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I made a question:

Calculus itegral on Riemann surfaces

So I thought a bit about the solution and would like some help on what I did:

Following the hint,

$\int_{\partial \Omega} i \space \partial\Phi =\int_{\partial\Omega} <grad \space\Phi,v>$.

Therefore, by Stokes' Theorem,

$\int_{\partial\Omega} <grad \space\Phi,v>= \int_\Omega div\space(\Phi_x,\Phi_y,\Phi_z)$.

Now I need to use that $\Phi$ is a real-valued function which is positive on and vanishes on the boundary of $\Omega$ to justify that $\int_\Omega div\space(\Phi_x,\Phi_y,\Phi_z)\ge 0$. And that would solve the problem. So if anyone can help me put the pieces together, I appreciate it.

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  • $\begingroup$ The divergence theorem (as you're writing it) applies only to surfaces that bound regions in $\Bbb R^3$. In the case of a 2-dimensional region, you get the double integral of the Laplacian of $\Phi$. But this won't help ... $\endgroup$ – Ted Shifrin Mar 1 '17 at 0:09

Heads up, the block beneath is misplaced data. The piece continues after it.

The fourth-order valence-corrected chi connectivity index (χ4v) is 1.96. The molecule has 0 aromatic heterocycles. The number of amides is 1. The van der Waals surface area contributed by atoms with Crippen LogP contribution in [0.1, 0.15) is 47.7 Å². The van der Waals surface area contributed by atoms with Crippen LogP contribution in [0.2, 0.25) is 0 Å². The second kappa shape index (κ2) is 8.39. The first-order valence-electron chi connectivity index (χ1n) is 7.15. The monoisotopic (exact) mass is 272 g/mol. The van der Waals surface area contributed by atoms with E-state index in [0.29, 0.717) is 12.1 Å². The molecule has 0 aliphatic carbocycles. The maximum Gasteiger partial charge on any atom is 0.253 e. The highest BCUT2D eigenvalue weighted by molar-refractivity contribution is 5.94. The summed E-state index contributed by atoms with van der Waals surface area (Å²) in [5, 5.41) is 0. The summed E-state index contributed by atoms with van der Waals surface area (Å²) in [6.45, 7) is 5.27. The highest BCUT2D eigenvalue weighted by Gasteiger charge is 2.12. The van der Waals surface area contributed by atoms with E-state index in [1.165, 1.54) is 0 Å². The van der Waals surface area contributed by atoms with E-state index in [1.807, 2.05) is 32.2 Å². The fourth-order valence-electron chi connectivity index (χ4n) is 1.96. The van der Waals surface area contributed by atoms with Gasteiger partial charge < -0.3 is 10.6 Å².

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There's no Stokes's Theorem involved in this. For one thing, you don't know anything about the Laplacian of $\Phi$ on the interior of $\Omega$. However, if you write everything out carefully in $\Bbb C$, you have \begin{align*} i\partial\Phi &= \frac i2\big(\frac{\partial\Phi}{\partial x}-i\frac{\partial\Phi}{\partial y}\big)\big(dx+i\,dy\big) \\ &= \frac12\left(i\big(\frac{\partial\Phi}{\partial x}\,dx + \frac{\partial\Phi}{\partial y}\,dy\big) - \big(\frac{\partial\Phi}{\partial x}dy - \frac{\partial\Phi}{\partial y}\,dx\big)\right) = \tfrac12\big(i\,d\Phi - \star(d\Phi)\big). \end{align*} The integral of the first term around the closed curve $\partial\Omega$ is $0$. The integral of the second term is the negative of the flux of $\text{grad}\,\Phi$ across $\partial\Omega$. Since $\Phi$ is positive on $\Omega$ and zero on $\partial\Omega$, $\text{grad}\,\Phi$ points inward everywhere (or is zero). Thus, the flux is negative, and we have our answer. (This can be extended to a Riemann surface by working with local (holomorphic) parametrizations. The geometry of the flux works out just fine.)

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  • $\begingroup$ "Thus, the flux is negative, and we have our answer". But, the flux Should not it be positive? $\endgroup$ – Manoel Mar 1 '17 at 0:28
  • $\begingroup$ Remember that we have the negative of the flux! $\endgroup$ – Ted Shifrin Mar 1 '17 at 0:29
  • $\begingroup$ Got it! OK! Thanks for your attention! $\endgroup$ – Manoel Mar 1 '17 at 0:30

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